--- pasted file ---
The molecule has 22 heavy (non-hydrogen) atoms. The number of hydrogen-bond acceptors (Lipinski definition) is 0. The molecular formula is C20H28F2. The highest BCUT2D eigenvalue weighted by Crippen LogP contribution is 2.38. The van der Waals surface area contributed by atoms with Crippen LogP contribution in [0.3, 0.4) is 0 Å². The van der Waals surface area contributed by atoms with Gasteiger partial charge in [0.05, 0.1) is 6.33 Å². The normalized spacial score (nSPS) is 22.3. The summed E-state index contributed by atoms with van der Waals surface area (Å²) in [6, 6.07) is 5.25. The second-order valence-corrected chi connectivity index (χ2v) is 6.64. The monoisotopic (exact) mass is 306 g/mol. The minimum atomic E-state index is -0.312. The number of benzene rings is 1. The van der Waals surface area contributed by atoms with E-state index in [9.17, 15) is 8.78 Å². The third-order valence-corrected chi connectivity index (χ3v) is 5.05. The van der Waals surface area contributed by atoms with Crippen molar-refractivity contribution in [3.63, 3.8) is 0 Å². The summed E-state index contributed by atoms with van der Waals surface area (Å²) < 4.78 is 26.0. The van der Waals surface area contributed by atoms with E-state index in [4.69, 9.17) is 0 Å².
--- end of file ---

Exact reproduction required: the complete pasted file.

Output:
The molecule has 22 heavy (non-hydrogen) atoms. The number of hydrogen-bond acceptors (Lipinski definition) is 0. The molecular formula is C20H28F2. The highest BCUT2D eigenvalue weighted by Crippen LogP contribution is 2.38. The van der Waals surface area contributed by atoms with Crippen LogP contribution in [0.3, 0.4) is 0 Å². The van der Waals surface area contributed by atoms with Gasteiger partial charge in [0.05, 0.1) is 6.33 Å². The normalized spacial score (nSPS) is 22.3. The summed E-state index contributed by atoms with van der Waals surface area (Å²) in [6, 6.07) is 5.25. The second-order valence-corrected chi connectivity index (χ2v) is 6.64. The monoisotopic (exact) mass is 306 g/mol. The minimum atomic E-state index is -0.312. The number of benzene rings is 1. The van der Waals surface area contributed by atoms with E-state index in [9.17, 15) is 8.78 Å². The third-order valence-corrected chi connectivity index (χ3v) is 5.05. The van der Waals surface area contributed by atoms with Crippen molar-refractivity contribution in [3.63, 3.8) is 0 Å². The summed E-state index contributed by atoms with van der Waals surface area (Å²) < 4.78 is 26.0. The van der Waals surface area contributed by atoms with E-state index in [4.69, 9.17) is 0 Å².